Is Brand Storytelling just ‘Bullshit Bingo’ on steroids?
Is it just me or is brand storytelling one of those marketing phrases that make people immediately think ‘Bullshit Bingo’?
You can’t go to a marketing conference these days without speakers banging on about it, but often they leave the attendees wondering what exactly they are talking about.
I’m beginning to think that it is one of the most abused terms in marketing as content marketers (who should know better) apply it to writing a facebook post or a landing page. Everything now is brand storytelling, it seems.
What is Brand Storytelling?
I’ve just viewed a presentation from a global advertising agency that effectively says that Brand Storytelling is the totality of your brand communications – they have included elements such as ‘advertising’, ‘sales pitches’, ‘receiving and paying invoices’ and ‘comments in the press’ as part of a ‘Same story, many channels, single perspective’ approach. After all, every communication tells your story, right?
This is ‘Bullshit Bingo’ on steroids. You should bring a common brand tone and personality to your advertising and invoices (though not many do), but let’s be honest – nobody is using their invoices to tell a story. And nor should they. There’s no point inventing a buzzword ‘Brand Storytelling’ if that phrase simply means the compendium of your communications. We already have a word for that. It’s ‘communications’.
No. Brand storytelling isn’t just a ‘catch all’ term. It is the use of stories – actual stories – to engage your audience in a way that creates a better understanding of and affinity with your brand. That can be done by telling your brand’s actual back story, or stories that feature your brand (or employees) in some way.
Storytelling has a place, but that place is not everywhere.
Me, a Deep River and a High Mountain
I listened recently to George Hook’s weekly ‘Essential Songs’ radio piece with Bill Hughes, where the latter takes a year from the 20th Century and features three songs from that year. The year was 1966, and Bill told the story of Ike and Tina Turner’s ‘River Deep, Mountain High’.
This classic track was produced by Phil Spector, and was the first to feature his famous ‘Wall of Sound’. Remarkably, although Ike Turner receives a credit on the song, he has nothing to do with it. Why? Because Spector knew that Ike was bad news where Tina was concerned. So Spector actually paid Ike $20,000 to get lost when the record was being recorded. And sure enough, Ike got credited even though he had nothing to do with it.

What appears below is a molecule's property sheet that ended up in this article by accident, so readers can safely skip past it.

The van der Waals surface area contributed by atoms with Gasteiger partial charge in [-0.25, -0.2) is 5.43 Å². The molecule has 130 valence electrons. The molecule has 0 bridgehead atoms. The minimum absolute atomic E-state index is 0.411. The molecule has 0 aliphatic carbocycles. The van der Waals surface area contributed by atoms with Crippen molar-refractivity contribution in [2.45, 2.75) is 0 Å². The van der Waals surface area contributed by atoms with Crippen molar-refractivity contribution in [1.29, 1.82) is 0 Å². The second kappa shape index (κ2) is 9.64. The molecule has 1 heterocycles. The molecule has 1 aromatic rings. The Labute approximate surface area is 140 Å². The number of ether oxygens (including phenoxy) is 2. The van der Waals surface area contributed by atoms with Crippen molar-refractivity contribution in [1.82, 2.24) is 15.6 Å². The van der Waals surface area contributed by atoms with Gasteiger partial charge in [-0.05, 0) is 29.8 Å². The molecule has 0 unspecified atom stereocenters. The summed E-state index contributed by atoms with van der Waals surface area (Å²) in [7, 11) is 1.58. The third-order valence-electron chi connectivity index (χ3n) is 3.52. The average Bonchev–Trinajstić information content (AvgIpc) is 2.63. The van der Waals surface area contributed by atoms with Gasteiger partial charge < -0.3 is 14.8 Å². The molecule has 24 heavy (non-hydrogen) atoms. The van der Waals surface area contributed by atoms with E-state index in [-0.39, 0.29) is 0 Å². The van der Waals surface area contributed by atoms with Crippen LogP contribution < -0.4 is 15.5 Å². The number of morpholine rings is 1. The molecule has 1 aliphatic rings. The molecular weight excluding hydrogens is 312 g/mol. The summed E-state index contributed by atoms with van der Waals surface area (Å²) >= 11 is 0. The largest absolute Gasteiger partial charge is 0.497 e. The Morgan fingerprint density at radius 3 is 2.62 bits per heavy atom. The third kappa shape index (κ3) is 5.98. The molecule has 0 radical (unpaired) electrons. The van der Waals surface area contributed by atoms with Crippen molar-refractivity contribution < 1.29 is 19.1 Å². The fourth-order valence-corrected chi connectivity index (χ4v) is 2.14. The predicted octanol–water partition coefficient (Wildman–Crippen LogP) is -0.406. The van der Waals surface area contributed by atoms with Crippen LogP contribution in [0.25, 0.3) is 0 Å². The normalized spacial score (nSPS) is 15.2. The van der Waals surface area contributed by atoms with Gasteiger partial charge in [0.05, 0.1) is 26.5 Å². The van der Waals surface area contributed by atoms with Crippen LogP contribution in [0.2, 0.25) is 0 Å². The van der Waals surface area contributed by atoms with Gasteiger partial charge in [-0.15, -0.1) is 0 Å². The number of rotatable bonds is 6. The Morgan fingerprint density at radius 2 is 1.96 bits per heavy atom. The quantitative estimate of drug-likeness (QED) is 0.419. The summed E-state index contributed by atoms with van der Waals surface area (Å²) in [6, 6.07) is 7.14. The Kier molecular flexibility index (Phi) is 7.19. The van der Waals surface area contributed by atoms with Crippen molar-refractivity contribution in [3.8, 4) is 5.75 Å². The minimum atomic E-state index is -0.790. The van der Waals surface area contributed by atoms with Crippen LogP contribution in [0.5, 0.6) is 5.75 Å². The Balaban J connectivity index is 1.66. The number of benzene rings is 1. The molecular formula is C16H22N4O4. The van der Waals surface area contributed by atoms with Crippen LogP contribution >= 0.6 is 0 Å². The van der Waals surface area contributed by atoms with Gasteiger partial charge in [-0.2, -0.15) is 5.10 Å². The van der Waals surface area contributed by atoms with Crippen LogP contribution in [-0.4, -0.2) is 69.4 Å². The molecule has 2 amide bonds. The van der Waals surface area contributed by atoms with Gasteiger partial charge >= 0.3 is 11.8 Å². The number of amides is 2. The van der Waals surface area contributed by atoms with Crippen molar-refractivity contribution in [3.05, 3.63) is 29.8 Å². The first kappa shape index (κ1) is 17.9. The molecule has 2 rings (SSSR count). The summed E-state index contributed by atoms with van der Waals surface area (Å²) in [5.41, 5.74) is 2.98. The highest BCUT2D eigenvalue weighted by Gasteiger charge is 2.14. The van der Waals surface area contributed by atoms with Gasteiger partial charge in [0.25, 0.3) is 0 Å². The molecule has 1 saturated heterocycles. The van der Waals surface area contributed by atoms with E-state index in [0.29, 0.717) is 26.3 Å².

Think about that $20,000. That translates to about $150,000 in 2016! Spector also spent a further $22,000 on session singers and artists to create what was to become his trademark ‘Wall of Sound’. That’s over $300,000 in today’s money before you get out the gate. Phenomenal.
Spector was a perfectionist and made Tina sing the song so often that she ended up taking her top off and singing it in her bra.
History records that the song, though reaching only no. 88 in the US Chart initially, ended up becoming a classic and was entered into the Grammy Hall of Fame in 1999. Spector went into a spiral for the following two years. He became a virtual recluse – either because the record was a flop, or because it was so perfect that he felt he couldn’t improve upon it. Take your pick.
But you might ask, what’s that got to do, got to do with it? (Sorry, couldn’t resist.)
Stories are consumed by our brains in a different way to other information. A narrative arc engages us more completely than simple information delivery. Story systems have developed over mankind’s storytelling history and they impart more, with greater engagement, making them more cost effective as communication techniques.